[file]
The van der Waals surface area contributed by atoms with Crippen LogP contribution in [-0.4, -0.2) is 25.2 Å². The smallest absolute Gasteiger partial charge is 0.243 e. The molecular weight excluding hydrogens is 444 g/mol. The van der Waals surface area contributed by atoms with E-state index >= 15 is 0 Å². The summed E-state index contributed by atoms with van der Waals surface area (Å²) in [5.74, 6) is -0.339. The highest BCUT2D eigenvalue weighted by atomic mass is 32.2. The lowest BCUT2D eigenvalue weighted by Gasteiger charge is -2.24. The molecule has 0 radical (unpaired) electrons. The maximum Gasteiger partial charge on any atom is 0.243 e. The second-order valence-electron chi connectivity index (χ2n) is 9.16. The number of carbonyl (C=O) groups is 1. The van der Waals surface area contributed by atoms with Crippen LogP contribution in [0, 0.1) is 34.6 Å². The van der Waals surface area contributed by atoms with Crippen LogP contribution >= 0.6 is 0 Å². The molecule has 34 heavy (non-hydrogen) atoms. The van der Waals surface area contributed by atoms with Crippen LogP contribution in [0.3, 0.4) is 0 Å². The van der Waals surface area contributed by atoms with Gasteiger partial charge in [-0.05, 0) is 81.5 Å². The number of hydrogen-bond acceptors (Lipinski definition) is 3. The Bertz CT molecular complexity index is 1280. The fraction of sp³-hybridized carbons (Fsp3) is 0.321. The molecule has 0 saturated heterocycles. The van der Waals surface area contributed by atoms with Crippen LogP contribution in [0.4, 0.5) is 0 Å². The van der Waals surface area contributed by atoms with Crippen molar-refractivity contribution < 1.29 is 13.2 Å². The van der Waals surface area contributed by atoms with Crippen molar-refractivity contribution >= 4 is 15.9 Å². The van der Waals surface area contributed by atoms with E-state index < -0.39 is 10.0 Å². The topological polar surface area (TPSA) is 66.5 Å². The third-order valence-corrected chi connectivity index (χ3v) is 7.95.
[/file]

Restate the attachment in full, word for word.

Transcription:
The van der Waals surface area contributed by atoms with Crippen LogP contribution in [-0.4, -0.2) is 25.2 Å². The smallest absolute Gasteiger partial charge is 0.243 e. The molecular weight excluding hydrogens is 444 g/mol. The van der Waals surface area contributed by atoms with E-state index >= 15 is 0 Å². The summed E-state index contributed by atoms with van der Waals surface area (Å²) in [5.74, 6) is -0.339. The highest BCUT2D eigenvalue weighted by atomic mass is 32.2. The lowest BCUT2D eigenvalue weighted by Gasteiger charge is -2.24. The molecule has 0 radical (unpaired) electrons. The maximum Gasteiger partial charge on any atom is 0.243 e. The second-order valence-electron chi connectivity index (χ2n) is 9.16. The number of carbonyl (C=O) groups is 1. The van der Waals surface area contributed by atoms with Crippen LogP contribution in [0, 0.1) is 34.6 Å². The van der Waals surface area contributed by atoms with Crippen LogP contribution >= 0.6 is 0 Å². The molecule has 34 heavy (non-hydrogen) atoms. The van der Waals surface area contributed by atoms with Crippen LogP contribution in [0.3, 0.4) is 0 Å². The van der Waals surface area contributed by atoms with Gasteiger partial charge in [-0.05, 0) is 81.5 Å². The number of hydrogen-bond acceptors (Lipinski definition) is 3. The Bertz CT molecular complexity index is 1280. The fraction of sp³-hybridized carbons (Fsp3) is 0.321. The molecule has 0 saturated heterocycles. The van der Waals surface area contributed by atoms with Crippen LogP contribution in [0.4, 0.5) is 0 Å². The van der Waals surface area contributed by atoms with Crippen molar-refractivity contribution < 1.29 is 13.2 Å². The van der Waals surface area contributed by atoms with Crippen molar-refractivity contribution >= 4 is 15.9 Å². The van der Waals surface area contributed by atoms with E-state index < -0.39 is 10.0 Å². The topological polar surface area (TPSA) is 66.5 Å². The third-order valence-corrected chi connectivity index (χ3v) is 7.95.